I am pretty sure fit­ness fiend Gwyn­nie would’ve signed up for this spin class if it had been avail­able. You can ex­pect to burn more than 2000 kilo­joules dur­ing 30 min­utes of thigh-bust­ing ex­er­cise, but the real in­cen­tive comes from the unique per­spec­tive on St Lu­cia’s most iconic vista. From my sad­dle, the Pi­tons seem to soar from the sap­phire sea like two almighty rain­for­est-clad book­ends. We cy­cle south, pass­ing Mana­tee, the re­sort’s wooden sail­ing sloop, bound for a dis­tant buoy pointed out by An­son, who jokes (I hope) that he will ex­tend the class if I don’t reach it be­fore he does.

St Lu­cia may be pre­mium fly-and-flop ter­ri­tory but it’s an is­land that de­liv­ers on ac­tion, ad­ven­ture and adrenaline just as it does sun, sea and sand. Bik­ers seek­ing the more tra­di­tional op­tion of trails on terra firma are well catered for around the forests and black-sand beaches at Anse Mamin on the west coast. Routes in­clude the chal­leng­ing Tin­ker’s Trail with gra­di­ents of up to 60 de­grees and the most ad­ven­tur­ous of St Lu­cian pur­suits, scal­ing Gros Pi­ton. The first to tackle it did so out of des­per­a­tion. Dur­ing the slave re­bel­lion of 1748, a band of free­dom fight­ers known as the Bri­g­ands sought so­lace on the slopes of this mighty volcanic peak, which was formed about 260,000 years ago. Their fu­ri­ous “masters” re­leased poi­sonous snakes at the base of the moun­tain as way of pun­ish­ment.

Fast for­ward a cou­ple of cen­turies and hol­i­day­mak­ers fol­low in their tracks, but with­out the worry of ven­omous crea­tures.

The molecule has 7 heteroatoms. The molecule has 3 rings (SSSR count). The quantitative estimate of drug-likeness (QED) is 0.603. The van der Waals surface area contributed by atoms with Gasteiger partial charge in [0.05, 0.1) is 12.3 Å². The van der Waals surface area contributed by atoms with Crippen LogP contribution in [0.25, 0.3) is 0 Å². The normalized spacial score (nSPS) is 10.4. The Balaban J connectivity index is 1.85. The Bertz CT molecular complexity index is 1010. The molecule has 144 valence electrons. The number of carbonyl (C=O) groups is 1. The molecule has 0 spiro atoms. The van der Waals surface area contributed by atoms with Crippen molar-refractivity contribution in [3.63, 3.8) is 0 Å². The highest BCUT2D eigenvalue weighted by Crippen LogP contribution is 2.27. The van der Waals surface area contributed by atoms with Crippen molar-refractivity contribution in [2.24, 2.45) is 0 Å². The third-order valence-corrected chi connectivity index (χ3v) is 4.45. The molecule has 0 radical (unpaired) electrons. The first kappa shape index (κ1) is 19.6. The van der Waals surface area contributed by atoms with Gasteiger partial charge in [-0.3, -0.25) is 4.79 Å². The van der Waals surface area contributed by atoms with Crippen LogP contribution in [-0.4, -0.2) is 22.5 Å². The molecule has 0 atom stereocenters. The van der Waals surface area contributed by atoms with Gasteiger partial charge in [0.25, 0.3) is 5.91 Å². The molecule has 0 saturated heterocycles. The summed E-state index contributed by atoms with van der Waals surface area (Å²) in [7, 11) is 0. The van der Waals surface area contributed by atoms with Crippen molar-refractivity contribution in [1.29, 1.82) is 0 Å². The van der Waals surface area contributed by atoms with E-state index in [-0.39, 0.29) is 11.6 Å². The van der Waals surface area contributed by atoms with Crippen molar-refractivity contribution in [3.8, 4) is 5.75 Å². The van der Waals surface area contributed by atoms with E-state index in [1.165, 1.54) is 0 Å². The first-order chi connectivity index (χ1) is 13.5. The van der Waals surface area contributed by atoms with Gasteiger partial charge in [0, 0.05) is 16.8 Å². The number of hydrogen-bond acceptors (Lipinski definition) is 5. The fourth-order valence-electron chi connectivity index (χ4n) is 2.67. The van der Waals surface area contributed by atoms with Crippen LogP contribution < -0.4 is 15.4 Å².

Hav­ing reached the buoy, I think, wrongly, that our work is done. An­son points at an­other across the bay in the shadow of Pe­tit Pi­ton. “Right, let’s go. Work hard now and you can have an ice-cold Pi­ton beer tonight.” Sea­weed floats on the sur­face of the wa­ter, which has mor­phed into the deep­est of blues. At times, trop­i­cal fish ap­pear from the depths as bright as sub­merged fire­flies.

Ped­alling against the wind proves even harder. Long rip­ples dance across the sur­face while speed­boats send waves far and wide that cause our bikes to bob up and down. Sweat is trick­ling down my face as we progress to­wards Pe­tit Pi­ton (750m), its pointy peak stand­ing like a crooked witch’s hat. We get close enough to study its many im­per­fec­tions, such as dark crevices and black marks smeared down its scabrous sur­face, like mas­caras­tained cheeks.

The sun is slowly sink­ing to­wards the hori­zon. Bands of am­ber and pink are streaked across the sky and the moon is start­ing to rise above the dark­en­ing hill­sides to the east. We slowly pedal back to the shore, mind­ful of spell­bound snorkellers float­ing in the cor­ner of the bay des­ig­nated a Na­tional Marine Re­serve. Get­ting more au­di­ble with each ro­ta­tion of my ped­als are the sounds of happy hour on the beach — a live sax­o­phon­ist and a cho­rus of clink­ing cock­tail glasses. And wait­ing just for me is an ice-cold and much de­served bot­tle of Pi­ton beer.

TELE­GRAPH ME­DIA GROUP • viceroy­ho­tel­san­dresorts.com • stlu­cianow.com

Wa­ter bik­ing off St Lu­cia; Sugar Beach, top right; Viceroy Re­sort, above right